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Archive for the tag “Name of the Wind”

The Lies of Locke Lamora – by Scott Lynch

imageHello there! It’s been too long – because I’m on holidays! I’m blogging from Stratford Upon Avon right now, which seemed appropriate. For the past month I’ve been gallivanting throughout Europe, and there’s a post full of bookish goodness on the way about that. But first and foremost, a review!
The Lies of Locke Lamora was recommended to me by a bookseller in London, after we’d been chatting about The Name of the Wind and the Mistborn trilogy. It’s a debut fantasy novel that’s been getting some interesting buzz, so I was excited to try it. Here’s what I thought:
Locke Lamora has an interesting problem: he thinks too big. While this may be an admirable trait, as a thief in Camorr it’s a liability. The Gentlemen Bastards, Locke’s gang, are successful because they make sure they aren’t noticed. Little thefts, little rewards. But that’s not enough for Locke – he’s in it for the challenge, and for the win. Before long, he’s accidentally infamous as the Thorn of Camorr, and attracting notice from all the wrong people.
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The Alloy of Law – by Brandon Sanderson

This scant 331 page novel is the follow-up to Sanderson’s exceptional Mistborn trilogy. I was thrilled to have something else to read in this universe. Here’s what I thought of The Alloy of Law:

300 years have passed in the land of Scadriel. Vin, Elend, Kelsier, Sazed and the others are little more than figures of myth or faith, but their legacy remains. Peace and prosperity are the general order of things, and as time marches on so too does progress. In the capital, Elendel, the buildings continue to rise higher, new contraptions such as horseless carriages are appearing, electricity is being used more commonly, and the guns are ever more destructive.

There are no more Mistborn – those spoken of in legend who had mastery over all the known Allomantic metals. But some few are Twinborn: that is, they have an Allomantic ability as well as a Feruchemical one. Waxillian is one of these as well as one of the finest lawkeepers the Roughs have ever seen. On the outskirts of the cities, justice is upheld by hard men who must hold firmly in their minds the line that divides them from the criminals they hunt.

When Waxillian is called by family duty back to the city he determines to leave his lawkeeping past behind – but when a flamboyant criminal gang known as the Vanishers baffles the city’s Constables with their robberies and kidnappings, Wax and his oldest friend Wayne are inexorably drawn back into the fight. Wild, Wild West(ern):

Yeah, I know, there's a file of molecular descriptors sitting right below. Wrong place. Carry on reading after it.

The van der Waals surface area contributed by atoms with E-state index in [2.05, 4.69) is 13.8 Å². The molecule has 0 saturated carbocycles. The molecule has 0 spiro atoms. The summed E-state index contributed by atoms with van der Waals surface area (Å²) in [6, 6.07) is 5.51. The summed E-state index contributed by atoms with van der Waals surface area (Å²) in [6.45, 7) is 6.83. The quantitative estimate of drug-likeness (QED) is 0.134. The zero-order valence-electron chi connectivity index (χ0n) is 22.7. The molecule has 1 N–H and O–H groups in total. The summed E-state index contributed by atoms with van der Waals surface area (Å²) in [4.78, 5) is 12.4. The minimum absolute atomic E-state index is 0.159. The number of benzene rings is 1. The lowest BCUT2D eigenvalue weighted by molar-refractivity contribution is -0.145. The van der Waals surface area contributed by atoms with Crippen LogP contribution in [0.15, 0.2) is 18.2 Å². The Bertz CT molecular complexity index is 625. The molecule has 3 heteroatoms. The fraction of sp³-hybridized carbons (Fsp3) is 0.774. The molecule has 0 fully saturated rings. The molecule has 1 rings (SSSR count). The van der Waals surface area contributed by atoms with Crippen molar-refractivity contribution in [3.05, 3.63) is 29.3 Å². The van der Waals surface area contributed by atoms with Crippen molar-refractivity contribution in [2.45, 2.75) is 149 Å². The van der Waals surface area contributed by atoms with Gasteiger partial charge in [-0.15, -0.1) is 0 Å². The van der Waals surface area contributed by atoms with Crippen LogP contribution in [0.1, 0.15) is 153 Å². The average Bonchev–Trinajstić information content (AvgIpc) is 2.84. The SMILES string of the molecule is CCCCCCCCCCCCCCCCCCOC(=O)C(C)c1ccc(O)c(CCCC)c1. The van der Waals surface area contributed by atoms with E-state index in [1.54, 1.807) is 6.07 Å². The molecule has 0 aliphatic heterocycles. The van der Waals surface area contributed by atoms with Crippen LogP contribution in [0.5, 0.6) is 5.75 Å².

Mistborn: The Final Empire – by Brandon Sanderson

Brandon Sanderson is perhaps most widely known as the author hand picked by Robert Jordan to finish the Wheel of Time epic, after Jordan’s passing in 2007. The Wheel of Time is a beloved series and the task of bringing the story to a satisfactory conclusion is a challenge to say the least; and by all accounts, Sanderson is doing a wonderful job. Moreover, Brandon Sanderson’s own work has come very highly recommended by people who’ve discovered my love of Patrick Rothfuss’ Kingkiller Chronicles, namely The Name of the Wind and The Wise Man’s Fear (seriously, READ THEM). Suffice to say that I had high expectations of Mistborn. This is how they were met:

More than a thousand years ago, the Lord Ruler saved the world from an evil known only as the Deepness. Since that time, he has ruled the Final Empire as Emperor and God. It is His benevolence that allows the millions of skaa to live – in poverty-stricken conditions as slaves to the noble houses. The nobility is even more blessed by the Lord Ruler; as descendants of His old friends, they are given the right to own skaa and live in luxury. Everyone knows that this is the way it has always been in the Final Empire, and the way it always shall be.

Everyone except Kelsier, the Survivor of the Pits of Hathsin. Two years ago, he became the first and only person to ever escape the Pits, and discovered powers that only a handful of people – nobles – have wielded before. It is with this power and the help of a few allies who are still willing to take a stand that Kelsier develops his insane plan: to overthrow the Lord Ruler and allow the oppressed skaa a chance at a life of more than slavery and death. And the Epic Has Only Just Begun:

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